— Around The Home
The floating vacuum cleaner
August 7, 2005 Somewhere between a miniature hovercraft and a traditional vacuum cleaner, the AIRIDER has been nine years in development. While we’re not sure why it took so long, it is nonetheless a very good idea because one of the most difficult aspects of cleaning is dragging the vacuum around behind you and with a cushion of air making the machine frictionless, there’s no effort required to drag it around. Apart from floating an eighth of an inch off the floor, the bag-less design also reduces clogging and increases performance, with a claimed suction speed of 200 miles per hour.
Now we could go on and on about this but we won’t. It’s really a normal modern bag-less vacuum cleaner that is totally frictionless – there’s a Windows video here that demonstrates the hovercraft part quite well. Priced at the premium end of the vacuum market at UK230 pounds, it’s a very cool, stylish vacuum cleaner that should remove some of the effort from vacuuming. That's inventor Mike Rooney in the pics.
About the Author
Mike grew up thinking he would become a mathematician, accidentally started motorcycle racing, got a job writing road tests for a motorcycle magazine while at university, and became a writer. As a travelling photojournalist during his early career, his work was published in a dozen languages across 20+ countries. He went on to edit or manage over 50 print publications, with target audiences ranging from pensioners to plumbers, many different sports, many car and motorcycle magazines, with many more in the fields of communication - narrow subject magazines on topics such as advertising, marketing, visual communications, design, presentation and direct marketing. Then came the internet and Mike managed internet projects for Australia's largest multimedia company, Telstra.com.au (Australia's largest Telco), Seek.com.au (Australia's largest employment site), top100.com.au, hitwise.com, and a dozen other internet start-ups before founding Gizmag in 2002. Now he writes and thinks.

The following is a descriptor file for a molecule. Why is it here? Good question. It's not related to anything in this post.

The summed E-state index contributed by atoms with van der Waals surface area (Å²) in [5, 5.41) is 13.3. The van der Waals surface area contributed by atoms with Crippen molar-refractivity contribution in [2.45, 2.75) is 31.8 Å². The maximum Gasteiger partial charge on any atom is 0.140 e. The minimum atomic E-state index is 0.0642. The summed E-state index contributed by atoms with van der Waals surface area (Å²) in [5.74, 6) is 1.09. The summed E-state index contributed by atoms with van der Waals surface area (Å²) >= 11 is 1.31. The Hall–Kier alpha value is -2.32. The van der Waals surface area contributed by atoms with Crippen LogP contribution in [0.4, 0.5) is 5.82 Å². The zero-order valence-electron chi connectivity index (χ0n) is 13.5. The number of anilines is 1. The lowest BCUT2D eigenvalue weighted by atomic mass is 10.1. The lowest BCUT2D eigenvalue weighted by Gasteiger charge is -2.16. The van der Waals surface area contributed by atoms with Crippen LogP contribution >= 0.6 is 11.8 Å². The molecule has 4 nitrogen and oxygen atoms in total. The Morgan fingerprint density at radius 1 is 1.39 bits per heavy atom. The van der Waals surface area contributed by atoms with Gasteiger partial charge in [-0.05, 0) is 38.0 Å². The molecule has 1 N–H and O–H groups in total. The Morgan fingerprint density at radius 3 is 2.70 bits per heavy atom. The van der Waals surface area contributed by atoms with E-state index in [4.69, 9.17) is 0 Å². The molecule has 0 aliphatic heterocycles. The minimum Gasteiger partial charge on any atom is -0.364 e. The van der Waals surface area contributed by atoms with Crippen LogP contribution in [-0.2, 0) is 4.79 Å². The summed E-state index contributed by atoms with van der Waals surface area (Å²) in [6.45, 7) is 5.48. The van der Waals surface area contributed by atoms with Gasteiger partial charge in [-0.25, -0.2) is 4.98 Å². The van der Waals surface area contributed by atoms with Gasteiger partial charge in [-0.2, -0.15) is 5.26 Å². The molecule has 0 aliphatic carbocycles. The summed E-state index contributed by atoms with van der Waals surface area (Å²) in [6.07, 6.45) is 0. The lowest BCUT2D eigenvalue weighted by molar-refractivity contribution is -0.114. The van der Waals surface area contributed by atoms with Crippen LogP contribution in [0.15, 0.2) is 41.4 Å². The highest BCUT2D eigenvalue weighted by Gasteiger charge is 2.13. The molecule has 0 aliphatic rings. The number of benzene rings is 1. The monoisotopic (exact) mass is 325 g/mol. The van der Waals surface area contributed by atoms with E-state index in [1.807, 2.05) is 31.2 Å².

All articles by Mike Hanlon
Presumably the writer is too young to remember the 1960's when the Hoover Constellation was a very popular (and spherical) hovering vacuum cleaner.
It merely used the exhaust from the motor to provide lift. Being extraordinarily
simple it was also cheap and probably took about 9 minutes to design, not 9 years!
@professore my parents still have one of those and it\'s the preferred tool for cleaning the house! makes a bit of noise but who cares if it does a good job?
One thing I wondered about this article: What does a \"suction speed of 200MPH\" mean? Oh well, I suppose there\'s no other way of measuring suction that the layman will understand! (we have to remember that a vacuum cleaner will suck, but will it suck at the same speed with a 1-inch diameter hose as it would with [for example] a 5-inch hose?)
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